- Robert Frank’s 1979 work, Halifax Infirmary, 1978, depicts a man’s chemotherapy treatments while battling cancer.Throughout the work and particularly in the centre section where there is no patient, there is a bright light in the window, harkening back to the nuclear glow of radiation. While nuclear medicine began with Röntgen’s discovery of X-rays, it continued with cancer treatments in the 1930s. Nuclear medicine wasn’t recognized as a potential medical speciality until 1946, when Sam Seidlin wrote about using radioactive iodine to successfully treat a patient with advanced thyroid cancer in the Journal of the American Medical Association.
Considered one of the most influential figures in the history of photography, Robert Frank has redefined the aesthetic of both the still and the moving image through his photos and films. His work has been the subject of exhibitions in the US and abroad since his first solo showing at the Art Institute of Chicago in 1961.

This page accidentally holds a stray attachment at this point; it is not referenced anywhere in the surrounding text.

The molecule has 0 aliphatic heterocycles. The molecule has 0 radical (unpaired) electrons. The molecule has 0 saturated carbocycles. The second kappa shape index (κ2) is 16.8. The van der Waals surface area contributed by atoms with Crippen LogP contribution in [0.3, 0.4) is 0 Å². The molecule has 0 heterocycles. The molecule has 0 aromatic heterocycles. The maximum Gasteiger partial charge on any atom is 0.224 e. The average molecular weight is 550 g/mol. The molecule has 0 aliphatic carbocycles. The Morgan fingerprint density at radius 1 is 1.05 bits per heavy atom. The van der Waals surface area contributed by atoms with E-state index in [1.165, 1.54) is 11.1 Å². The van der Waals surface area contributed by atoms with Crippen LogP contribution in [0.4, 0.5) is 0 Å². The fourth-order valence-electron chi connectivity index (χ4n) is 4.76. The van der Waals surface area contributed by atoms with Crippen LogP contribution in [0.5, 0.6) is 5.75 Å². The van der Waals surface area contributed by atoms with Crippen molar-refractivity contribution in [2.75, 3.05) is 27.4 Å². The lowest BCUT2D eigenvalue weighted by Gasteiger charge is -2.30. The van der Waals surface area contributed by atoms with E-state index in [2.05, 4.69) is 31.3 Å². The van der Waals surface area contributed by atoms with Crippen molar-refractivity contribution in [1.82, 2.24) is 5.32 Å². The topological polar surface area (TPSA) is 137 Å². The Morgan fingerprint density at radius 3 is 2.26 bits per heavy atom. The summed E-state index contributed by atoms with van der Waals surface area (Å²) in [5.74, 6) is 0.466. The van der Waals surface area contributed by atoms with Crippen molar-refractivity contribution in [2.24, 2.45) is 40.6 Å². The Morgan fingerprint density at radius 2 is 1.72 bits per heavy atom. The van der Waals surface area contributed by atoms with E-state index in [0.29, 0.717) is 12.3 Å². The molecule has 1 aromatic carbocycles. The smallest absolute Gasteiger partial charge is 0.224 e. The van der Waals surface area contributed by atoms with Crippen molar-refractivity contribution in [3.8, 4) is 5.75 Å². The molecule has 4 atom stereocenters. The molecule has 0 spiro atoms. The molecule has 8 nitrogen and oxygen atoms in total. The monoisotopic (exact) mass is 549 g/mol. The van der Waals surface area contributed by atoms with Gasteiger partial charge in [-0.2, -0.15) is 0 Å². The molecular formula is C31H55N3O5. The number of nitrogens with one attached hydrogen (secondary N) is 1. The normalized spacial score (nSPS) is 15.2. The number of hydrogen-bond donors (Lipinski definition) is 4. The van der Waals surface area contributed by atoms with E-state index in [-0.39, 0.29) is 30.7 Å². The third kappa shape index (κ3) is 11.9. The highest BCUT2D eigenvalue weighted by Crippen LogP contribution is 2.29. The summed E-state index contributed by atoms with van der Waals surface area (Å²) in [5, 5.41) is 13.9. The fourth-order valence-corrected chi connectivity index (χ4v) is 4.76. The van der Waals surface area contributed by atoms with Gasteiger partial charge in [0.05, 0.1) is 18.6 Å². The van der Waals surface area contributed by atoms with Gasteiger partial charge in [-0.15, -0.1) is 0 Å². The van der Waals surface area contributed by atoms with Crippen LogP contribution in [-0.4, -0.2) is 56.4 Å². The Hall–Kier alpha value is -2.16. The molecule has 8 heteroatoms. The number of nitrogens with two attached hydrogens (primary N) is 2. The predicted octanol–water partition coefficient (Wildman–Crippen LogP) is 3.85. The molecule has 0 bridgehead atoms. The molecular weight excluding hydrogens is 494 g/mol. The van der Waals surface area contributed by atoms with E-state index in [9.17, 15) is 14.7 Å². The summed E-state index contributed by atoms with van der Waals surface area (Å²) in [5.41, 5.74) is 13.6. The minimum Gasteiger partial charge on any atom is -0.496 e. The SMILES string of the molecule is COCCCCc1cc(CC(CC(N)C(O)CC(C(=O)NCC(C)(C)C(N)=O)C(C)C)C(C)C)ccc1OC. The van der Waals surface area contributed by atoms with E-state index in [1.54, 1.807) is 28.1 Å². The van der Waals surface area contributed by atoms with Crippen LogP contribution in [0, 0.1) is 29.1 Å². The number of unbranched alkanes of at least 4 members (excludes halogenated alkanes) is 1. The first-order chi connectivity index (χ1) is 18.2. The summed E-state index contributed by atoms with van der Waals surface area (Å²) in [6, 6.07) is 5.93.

Frank's 1958 book entitled 'The Americans', had, according to critic Sean O'Hagan, "changed the nature of photography, what it could say and how it could say it". It remains perhaps the most influential photography book of the 20th century.
In the 1970's, Frank largely gave up "straight" photography to instead create narratives out of constructed images and collages, incorporating words and multiple frames of images that were directly scratched and distorted on the negatives. This unique photograph, titled and extensively annotated in the negative, signed and dated in ink, and etched 'The wind will blow the fire of pain across everyone in time', is an example of his later work. It depicts the story of a man, Stanley B. Lawson, who enters the Halifax Infirmary in Nova Scotia and later, according to Frank's notations, succumbs to the surgery.